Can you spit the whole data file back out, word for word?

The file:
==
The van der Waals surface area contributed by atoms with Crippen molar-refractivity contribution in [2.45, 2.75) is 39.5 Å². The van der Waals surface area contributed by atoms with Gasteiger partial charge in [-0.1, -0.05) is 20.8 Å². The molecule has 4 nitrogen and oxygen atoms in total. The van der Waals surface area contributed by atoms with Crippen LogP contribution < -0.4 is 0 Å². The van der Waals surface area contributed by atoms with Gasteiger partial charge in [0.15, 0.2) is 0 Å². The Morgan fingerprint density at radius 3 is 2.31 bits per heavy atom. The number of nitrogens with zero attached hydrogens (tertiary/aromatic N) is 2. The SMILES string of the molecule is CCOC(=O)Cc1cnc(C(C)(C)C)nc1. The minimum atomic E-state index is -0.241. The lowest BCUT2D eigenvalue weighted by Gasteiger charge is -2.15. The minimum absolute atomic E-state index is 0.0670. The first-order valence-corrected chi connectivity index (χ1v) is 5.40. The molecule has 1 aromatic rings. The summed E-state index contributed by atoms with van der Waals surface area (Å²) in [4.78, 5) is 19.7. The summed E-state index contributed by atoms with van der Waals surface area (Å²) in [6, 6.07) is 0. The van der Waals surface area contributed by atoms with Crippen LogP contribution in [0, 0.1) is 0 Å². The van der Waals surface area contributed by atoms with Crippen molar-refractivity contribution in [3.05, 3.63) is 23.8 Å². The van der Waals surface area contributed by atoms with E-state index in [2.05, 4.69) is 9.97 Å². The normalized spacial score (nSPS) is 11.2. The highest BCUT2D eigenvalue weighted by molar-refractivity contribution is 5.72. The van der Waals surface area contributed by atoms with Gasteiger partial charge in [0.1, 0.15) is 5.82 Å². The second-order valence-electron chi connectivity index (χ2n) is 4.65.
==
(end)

The van der Waals surface area contributed by atoms with Crippen molar-refractivity contribution in [2.45, 2.75) is 39.5 Å². The van der Waals surface area contributed by atoms with Gasteiger partial charge in [-0.1, -0.05) is 20.8 Å². The molecule has 4 nitrogen and oxygen atoms in total. The van der Waals surface area contributed by atoms with Crippen LogP contribution < -0.4 is 0 Å². The van der Waals surface area contributed by atoms with Gasteiger partial charge in [0.15, 0.2) is 0 Å². The Morgan fingerprint density at radius 3 is 2.31 bits per heavy atom. The number of nitrogens with zero attached hydrogens (tertiary/aromatic N) is 2. The SMILES string of the molecule is CCOC(=O)Cc1cnc(C(C)(C)C)nc1. The minimum atomic E-state index is -0.241. The lowest BCUT2D eigenvalue weighted by Gasteiger charge is -2.15. The minimum absolute atomic E-state index is 0.0670. The first-order valence-corrected chi connectivity index (χ1v) is 5.40. The molecule has 1 aromatic rings. The summed E-state index contributed by atoms with van der Waals surface area (Å²) in [4.78, 5) is 19.7. The summed E-state index contributed by atoms with van der Waals surface area (Å²) in [6, 6.07) is 0. The van der Waals surface area contributed by atoms with Crippen LogP contribution in [0, 0.1) is 0 Å². The van der Waals surface area contributed by atoms with Crippen molar-refractivity contribution in [3.05, 3.63) is 23.8 Å². The van der Waals surface area contributed by atoms with E-state index in [2.05, 4.69) is 9.97 Å². The normalized spacial score (nSPS) is 11.2. The highest BCUT2D eigenvalue weighted by molar-refractivity contribution is 5.72. The van der Waals surface area contributed by atoms with Gasteiger partial charge in [0.1, 0.15) is 5.82 Å². The second-order valence-electron chi connectivity index (χ2n) is 4.65.